Cozumel is one of Mexico’s busiest cruise ports, often receiving as many as 20,000 passengers a day during the winter high season. This traffic makes it necessary for the tiny, 28-mile isle to have three ports. It also means the scene is pretty hectic: Picture crowds of cruisers shopping for trinkets, or piling on buses to head to various excursions, from snorkeling and golfing on the island itself to touring ruins on the mainland.
Despite all the choices, some visitors never leave San Miguel’s main downtown area with its abundance of shops, restaurants, and bars, as well as the Plaza del Sol zocalo, where you can often hear live mariachi music. Best of all, you’ll have ample time to check it out, since many ships remain in port until 7 pm, and some even stay until 10 pm.
Breakfast: Palmeras – Sure, you can find an “American” breakfast at this spot right across from the Cozumel ferry dock, but look around at the plates of the local patrons and chances are you’ll be intrigued to order Mexican fare instead. A popular choice: motuleños, two fried eggs on crisp tortillas topped with refried beans, ranchera sauce, cheese, and served with fried plantains.
Lunch: Coconuts – You’ll need to rent a car or take a taxi to get to this eatery in rarely explored Punta Morena on the island’s eastern coast. The journey is worth it for the fresh conch ceviche, guacamole, and shrimp tacos. Since the restaurant is cliffside, the ocean views are just as impressive as the food.
Dinner: Pancho’s Backyard – If you’re at the Punta Langosta port in San Miguel, head across the street to this restaurant and museum. (It’s hidden in a courtyard behind the waterfront Los Cinco Soles store.) The building dates back to the early 20th century, and you’ll find artistic touches like hand-painted plates and hand-blown glasses. Order a tart reposado margarita and a pepito — a thin, charbroiled beef tenderloin served on a Mexican baguette and topped with black beans. It’s usually served for lunch, but ask nicely and they’ll make it for dinner.
Dessert: El Postrecito – Visit this bakery on Avenue 11 South, in the town square, and order a cup of decadent Mexican hot chocolate that’s laced with cinnamon, along with a sopaipilla — fried dough topped with honey.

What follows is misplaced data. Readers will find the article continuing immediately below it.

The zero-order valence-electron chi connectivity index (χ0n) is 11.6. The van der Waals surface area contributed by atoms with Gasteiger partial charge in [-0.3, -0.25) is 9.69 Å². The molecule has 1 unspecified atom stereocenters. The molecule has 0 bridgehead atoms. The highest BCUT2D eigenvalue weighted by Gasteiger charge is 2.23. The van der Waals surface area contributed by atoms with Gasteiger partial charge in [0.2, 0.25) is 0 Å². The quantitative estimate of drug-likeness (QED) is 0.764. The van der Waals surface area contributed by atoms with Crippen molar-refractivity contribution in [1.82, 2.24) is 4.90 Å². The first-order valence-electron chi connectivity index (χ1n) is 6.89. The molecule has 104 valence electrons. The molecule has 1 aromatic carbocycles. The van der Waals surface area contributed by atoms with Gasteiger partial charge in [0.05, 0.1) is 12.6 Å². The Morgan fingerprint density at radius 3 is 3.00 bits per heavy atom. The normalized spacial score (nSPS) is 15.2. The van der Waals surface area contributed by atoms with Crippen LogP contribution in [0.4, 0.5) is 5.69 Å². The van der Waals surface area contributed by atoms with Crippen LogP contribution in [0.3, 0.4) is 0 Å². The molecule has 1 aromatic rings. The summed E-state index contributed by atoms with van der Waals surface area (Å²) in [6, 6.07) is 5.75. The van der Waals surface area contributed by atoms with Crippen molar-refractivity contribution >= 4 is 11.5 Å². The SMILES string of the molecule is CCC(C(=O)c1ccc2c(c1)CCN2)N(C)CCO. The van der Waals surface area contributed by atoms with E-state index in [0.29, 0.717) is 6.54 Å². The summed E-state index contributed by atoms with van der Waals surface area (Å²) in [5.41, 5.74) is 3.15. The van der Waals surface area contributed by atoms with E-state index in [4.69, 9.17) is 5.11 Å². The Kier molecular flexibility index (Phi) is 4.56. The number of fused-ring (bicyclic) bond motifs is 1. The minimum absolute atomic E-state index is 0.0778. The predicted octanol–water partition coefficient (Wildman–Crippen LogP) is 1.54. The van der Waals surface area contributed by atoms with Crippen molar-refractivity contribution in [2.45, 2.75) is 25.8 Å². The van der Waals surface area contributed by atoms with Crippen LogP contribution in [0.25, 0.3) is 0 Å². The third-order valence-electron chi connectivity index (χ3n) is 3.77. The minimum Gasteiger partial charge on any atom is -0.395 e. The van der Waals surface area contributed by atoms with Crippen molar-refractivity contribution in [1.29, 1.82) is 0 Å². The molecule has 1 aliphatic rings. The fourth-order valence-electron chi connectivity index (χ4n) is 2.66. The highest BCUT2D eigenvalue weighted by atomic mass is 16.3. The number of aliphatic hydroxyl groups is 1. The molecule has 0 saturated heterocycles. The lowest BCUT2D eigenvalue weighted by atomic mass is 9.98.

Tip: All businesses on the island accept dollars as well as pesos, so don’t bother exchanging money. Best of all, local vendors prefer American bills, so you’ll be more likely to get a bargain.
For Everyone: Cozumel Palace Resort – This all-inclusive resort is just a few minutes walk from the Punta Langosta port, and it’s a great choice for those who want to spend a day by the pool. Sign up for a day pass ($89 per person), and you can actually hang out by either of the two pools, snorkel in the reef, or play in the sand. The fee includes all food, drinks, and activities, as well as access to a changing room.
For Couples: Bike the island – A great way to see Cozumel is by bike. Head to the Park Royal Hotel and look for the sign that says, “I Wanna Rent.” This small rental outfit will set you up with a bicycle, map, lock, and helmet for just $15. Biking here is easy, since roads have a bike lane and cars respect riders.
For Families: Ecological reserve – Few know about the reserve on the island’s secluded Punta Sur section. Make arrangements in advance, and you’ll be able to spend a day at this pristine beach, visit the crocodile observatory, go bird watching, and explore the turtle sanctuary, which includes 6,000 nests. Visit between May and September, and you can even help release turtle babies into the sea.
For the Adventurous: Scuba Du – Cozumel is surrounded on one side by the second largest barrier reef in the world, so diving is big business here. One of the island’s oldest and most organized operators is located at the Presidente InterContinental Cozumel Resort & Spa, near the Puerta Maya port. Whether you’re a beginning or advanced diver, it won’t be long before you’re 130 feet into the water of the Marine National Park, surrounded by a colorful party of triggerfish, parrot fish, harmless nurse sharks, and eagle rays.